Why is engaging the reader's emotions so important? YA author and award-winning journalist Robin Farmer lays out the answer in this article.
Founder of FoxPrint Editorial and bestselling author Tiffany Yates Martin explains the pros and cons of increasing tension and showing character arcs.
The Writer's Digest team has witnessed many writing mistakes over the years, so we're starting this series to help identify them for other writers (along with strategies for avoiding the mistake). This week's writing mistake writers make is choosing slap-dash character names.
Novelist Wendy Holden explains how you can best tackle characterizing the British Royal Family.
Dr. Craig Wynne shares strategies for writing single characters in fiction who are strong, healthy, and fulfilled. He includes 4 clichés and tropes to avoid when writing single characters, 4 alternative strategies, and why writers should even care.
Evoking emotion on the page begins with the man or woman at the keyboard. Dustin Grinnell serves up seven straightforward tactics for writing tear-jerking stories that make your readers empathize with your characters.
WD editor and fantasy writer Moriah Richard shares five unique ways in which writers can use World of Warcraft to better build their worlds—without playing the game.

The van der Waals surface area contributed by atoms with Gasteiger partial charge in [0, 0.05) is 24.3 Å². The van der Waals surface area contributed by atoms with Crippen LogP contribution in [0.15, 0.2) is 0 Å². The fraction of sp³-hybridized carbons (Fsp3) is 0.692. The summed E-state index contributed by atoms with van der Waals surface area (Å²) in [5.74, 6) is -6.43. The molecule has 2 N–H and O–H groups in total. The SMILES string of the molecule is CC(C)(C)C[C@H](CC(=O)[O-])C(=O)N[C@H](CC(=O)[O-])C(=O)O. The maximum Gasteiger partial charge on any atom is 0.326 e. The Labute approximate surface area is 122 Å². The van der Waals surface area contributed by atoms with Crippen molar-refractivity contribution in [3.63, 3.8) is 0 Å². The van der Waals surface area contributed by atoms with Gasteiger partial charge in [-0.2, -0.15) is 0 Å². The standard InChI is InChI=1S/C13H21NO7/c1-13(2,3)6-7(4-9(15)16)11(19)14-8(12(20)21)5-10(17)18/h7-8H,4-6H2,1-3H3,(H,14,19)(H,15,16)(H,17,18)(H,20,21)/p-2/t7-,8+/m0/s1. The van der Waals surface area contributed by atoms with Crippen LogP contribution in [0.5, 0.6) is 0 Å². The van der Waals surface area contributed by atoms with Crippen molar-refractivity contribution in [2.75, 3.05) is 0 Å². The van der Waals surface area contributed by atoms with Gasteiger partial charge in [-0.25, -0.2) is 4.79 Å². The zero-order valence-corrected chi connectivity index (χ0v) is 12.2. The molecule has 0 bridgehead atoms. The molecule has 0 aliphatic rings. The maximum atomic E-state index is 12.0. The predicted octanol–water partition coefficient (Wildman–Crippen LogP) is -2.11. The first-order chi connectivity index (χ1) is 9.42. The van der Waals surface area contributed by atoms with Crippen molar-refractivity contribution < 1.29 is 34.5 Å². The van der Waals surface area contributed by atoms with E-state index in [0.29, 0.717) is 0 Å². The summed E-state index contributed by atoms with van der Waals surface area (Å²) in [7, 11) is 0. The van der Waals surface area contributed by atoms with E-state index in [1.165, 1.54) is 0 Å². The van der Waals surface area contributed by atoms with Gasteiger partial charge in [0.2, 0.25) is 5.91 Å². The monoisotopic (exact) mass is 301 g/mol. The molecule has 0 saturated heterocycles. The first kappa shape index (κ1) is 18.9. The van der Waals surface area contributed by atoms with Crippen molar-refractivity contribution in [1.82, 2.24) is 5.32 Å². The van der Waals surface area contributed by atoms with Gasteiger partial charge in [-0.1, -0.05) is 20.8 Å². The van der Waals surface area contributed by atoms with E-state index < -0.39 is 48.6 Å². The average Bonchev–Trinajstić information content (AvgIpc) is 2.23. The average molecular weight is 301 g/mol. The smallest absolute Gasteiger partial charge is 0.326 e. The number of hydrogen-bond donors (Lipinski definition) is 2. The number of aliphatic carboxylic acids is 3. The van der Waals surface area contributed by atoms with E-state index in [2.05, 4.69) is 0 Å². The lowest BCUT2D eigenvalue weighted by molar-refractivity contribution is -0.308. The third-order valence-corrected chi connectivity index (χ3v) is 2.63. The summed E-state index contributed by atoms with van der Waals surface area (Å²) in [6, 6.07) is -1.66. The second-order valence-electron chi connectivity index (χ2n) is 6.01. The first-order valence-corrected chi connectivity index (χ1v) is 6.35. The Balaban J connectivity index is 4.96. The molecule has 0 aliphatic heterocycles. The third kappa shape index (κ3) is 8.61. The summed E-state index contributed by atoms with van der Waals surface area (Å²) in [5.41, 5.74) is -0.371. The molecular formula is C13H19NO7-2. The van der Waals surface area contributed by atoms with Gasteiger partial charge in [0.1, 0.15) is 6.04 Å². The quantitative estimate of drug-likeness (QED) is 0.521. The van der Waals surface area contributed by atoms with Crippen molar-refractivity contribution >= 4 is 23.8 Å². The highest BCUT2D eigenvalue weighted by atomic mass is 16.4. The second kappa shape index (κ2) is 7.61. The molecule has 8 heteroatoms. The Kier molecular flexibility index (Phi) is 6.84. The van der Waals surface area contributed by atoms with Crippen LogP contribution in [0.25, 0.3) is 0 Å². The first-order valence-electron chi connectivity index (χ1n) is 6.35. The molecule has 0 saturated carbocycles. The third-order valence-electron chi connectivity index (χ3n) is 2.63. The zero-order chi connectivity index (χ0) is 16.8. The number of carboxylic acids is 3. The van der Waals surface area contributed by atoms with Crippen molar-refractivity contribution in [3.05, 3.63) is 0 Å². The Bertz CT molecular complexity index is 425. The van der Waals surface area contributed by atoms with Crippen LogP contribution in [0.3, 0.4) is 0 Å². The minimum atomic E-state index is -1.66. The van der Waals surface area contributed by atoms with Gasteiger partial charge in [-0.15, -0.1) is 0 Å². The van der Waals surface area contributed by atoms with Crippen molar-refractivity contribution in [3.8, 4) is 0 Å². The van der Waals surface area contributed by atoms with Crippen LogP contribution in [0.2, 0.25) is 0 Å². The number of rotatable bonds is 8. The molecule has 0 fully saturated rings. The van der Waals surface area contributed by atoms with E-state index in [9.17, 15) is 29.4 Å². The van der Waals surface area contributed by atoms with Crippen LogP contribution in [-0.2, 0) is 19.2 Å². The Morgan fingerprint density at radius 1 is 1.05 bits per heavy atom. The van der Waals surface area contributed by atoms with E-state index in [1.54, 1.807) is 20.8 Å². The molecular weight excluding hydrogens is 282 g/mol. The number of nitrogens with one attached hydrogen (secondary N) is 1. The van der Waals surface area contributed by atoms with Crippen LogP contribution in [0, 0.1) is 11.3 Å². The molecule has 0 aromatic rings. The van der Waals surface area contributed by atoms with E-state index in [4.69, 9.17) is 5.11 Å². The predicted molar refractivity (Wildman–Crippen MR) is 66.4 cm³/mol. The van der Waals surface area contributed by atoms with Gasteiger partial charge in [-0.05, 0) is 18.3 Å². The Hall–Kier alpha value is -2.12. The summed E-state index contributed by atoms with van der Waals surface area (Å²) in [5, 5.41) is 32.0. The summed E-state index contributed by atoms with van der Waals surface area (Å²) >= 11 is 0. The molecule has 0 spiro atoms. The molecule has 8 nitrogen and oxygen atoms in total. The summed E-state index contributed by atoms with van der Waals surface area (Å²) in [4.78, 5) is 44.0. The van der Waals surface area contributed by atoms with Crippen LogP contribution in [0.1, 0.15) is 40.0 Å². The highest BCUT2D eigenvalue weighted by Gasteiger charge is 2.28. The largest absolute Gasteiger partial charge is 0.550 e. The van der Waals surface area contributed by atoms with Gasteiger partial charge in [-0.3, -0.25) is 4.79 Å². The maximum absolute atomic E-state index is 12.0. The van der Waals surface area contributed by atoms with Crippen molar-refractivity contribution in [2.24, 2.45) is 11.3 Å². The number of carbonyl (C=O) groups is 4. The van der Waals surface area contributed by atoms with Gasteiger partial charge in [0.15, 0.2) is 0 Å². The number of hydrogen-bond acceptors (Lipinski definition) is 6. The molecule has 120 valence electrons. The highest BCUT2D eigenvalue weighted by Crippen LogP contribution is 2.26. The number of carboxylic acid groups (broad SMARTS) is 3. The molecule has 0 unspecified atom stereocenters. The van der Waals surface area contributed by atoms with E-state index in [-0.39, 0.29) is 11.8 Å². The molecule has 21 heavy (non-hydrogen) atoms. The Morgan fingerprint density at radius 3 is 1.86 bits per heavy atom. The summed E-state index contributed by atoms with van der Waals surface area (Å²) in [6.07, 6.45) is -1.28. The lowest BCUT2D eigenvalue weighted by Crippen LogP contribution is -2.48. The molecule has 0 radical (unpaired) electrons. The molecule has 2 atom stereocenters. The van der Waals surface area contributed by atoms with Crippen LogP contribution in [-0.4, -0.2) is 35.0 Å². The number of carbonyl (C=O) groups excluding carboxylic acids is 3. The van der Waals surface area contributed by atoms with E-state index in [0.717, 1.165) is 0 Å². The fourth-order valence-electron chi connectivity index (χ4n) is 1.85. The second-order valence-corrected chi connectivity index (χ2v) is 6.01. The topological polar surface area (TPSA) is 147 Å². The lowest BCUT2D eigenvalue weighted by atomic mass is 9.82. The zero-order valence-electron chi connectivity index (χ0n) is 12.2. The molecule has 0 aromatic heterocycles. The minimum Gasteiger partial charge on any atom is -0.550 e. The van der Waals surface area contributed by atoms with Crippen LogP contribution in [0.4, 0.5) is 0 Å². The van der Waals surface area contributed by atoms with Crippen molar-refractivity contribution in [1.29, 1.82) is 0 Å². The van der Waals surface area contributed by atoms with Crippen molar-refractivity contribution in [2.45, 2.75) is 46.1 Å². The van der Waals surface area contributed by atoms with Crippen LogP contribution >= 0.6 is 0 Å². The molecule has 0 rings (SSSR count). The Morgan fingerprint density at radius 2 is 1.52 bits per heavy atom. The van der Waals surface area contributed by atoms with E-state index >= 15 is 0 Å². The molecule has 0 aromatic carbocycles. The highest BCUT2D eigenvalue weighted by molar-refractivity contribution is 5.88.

Romance author Michelle Major explains her three go-to tips for ensuring your characters have believable chemistry.
Using fictional and human examples, Dustin Grinnell takes a deep dive into how and why evil develops in story and in real life and how you can apply these concepts when writing villains.
Heather Griffin shares her tips on how to create supporting roles in fiction that come off as more than just a flavorless side dish. Rather, supporting roles can sometimes steal the show.
According to literary agent Donald Maass, a protagonist is defined as the subject of a story, whereas a hero is someone with extraordinary qualities. Here, Dustin Grinnell offers examples of such extraordinary heroes from Sir Arthur Conan Doyle's The Lost World and dissects what it takes to write them.
Bestselling author and creative writing instructor Chris Mooney shares his five rules for writing successful stories that they don't often teach in MFA programs.
Here is the post you've been looking for: A complete guide of ways how to write characters better, whether you're looking to create protagonists, antagonists, or minor characters from a range of award-winning and bestselling authors.
Choosing which POV (point of view) to write in can be challenging. Writing instructor Pooja Mittal Biswas shares her suggestions for choosing the best POV for your story and genre.
Writing villains can be a challenge but one approach is having them use gaslighting techniques on their victims. Learn more from this excerpt from Fight Write by Carla Hoch.
The villains we remember most aren't just bad, they have layers of goodness weaved in. Jeanne Veillette Bowerman explains how every character can have their own antagonist within your story.